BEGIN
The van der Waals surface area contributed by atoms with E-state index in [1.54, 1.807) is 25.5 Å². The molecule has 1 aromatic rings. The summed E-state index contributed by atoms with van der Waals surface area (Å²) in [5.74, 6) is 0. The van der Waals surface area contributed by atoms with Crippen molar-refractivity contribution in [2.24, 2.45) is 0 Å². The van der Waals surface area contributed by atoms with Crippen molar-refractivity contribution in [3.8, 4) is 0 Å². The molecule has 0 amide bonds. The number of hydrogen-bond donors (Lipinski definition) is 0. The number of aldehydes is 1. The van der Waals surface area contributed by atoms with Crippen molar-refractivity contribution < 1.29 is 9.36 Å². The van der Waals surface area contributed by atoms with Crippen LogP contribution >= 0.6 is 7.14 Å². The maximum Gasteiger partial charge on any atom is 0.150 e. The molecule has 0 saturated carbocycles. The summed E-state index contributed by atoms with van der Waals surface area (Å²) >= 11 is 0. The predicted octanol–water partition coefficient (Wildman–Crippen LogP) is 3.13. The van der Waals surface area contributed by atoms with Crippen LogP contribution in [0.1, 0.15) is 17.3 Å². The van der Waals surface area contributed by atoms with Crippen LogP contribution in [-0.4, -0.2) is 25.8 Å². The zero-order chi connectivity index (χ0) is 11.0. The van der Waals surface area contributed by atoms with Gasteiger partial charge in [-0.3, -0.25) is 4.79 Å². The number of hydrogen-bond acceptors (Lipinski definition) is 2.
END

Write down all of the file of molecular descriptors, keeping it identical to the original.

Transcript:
The van der Waals surface area contributed by atoms with E-state index in [1.54, 1.807) is 25.5 Å². The molecule has 1 aromatic rings. The summed E-state index contributed by atoms with van der Waals surface area (Å²) in [5.74, 6) is 0. The van der Waals surface area contributed by atoms with Crippen molar-refractivity contribution in [2.24, 2.45) is 0 Å². The van der Waals surface area contributed by atoms with Crippen molar-refractivity contribution in [3.8, 4) is 0 Å². The molecule has 0 amide bonds. The number of hydrogen-bond donors (Lipinski definition) is 0. The number of aldehydes is 1. The van der Waals surface area contributed by atoms with Crippen molar-refractivity contribution < 1.29 is 9.36 Å². The van der Waals surface area contributed by atoms with Crippen LogP contribution >= 0.6 is 7.14 Å². The maximum Gasteiger partial charge on any atom is 0.150 e. The molecule has 0 saturated carbocycles. The summed E-state index contributed by atoms with van der Waals surface area (Å²) >= 11 is 0. The predicted octanol–water partition coefficient (Wildman–Crippen LogP) is 3.13. The van der Waals surface area contributed by atoms with Crippen LogP contribution in [0.1, 0.15) is 17.3 Å². The van der Waals surface area contributed by atoms with Crippen LogP contribution in [-0.4, -0.2) is 25.8 Å². The zero-order chi connectivity index (χ0) is 11.0. The van der Waals surface area contributed by atoms with Gasteiger partial charge in [-0.3, -0.25) is 4.79 Å². The number of hydrogen-bond acceptors (Lipinski definition) is 2.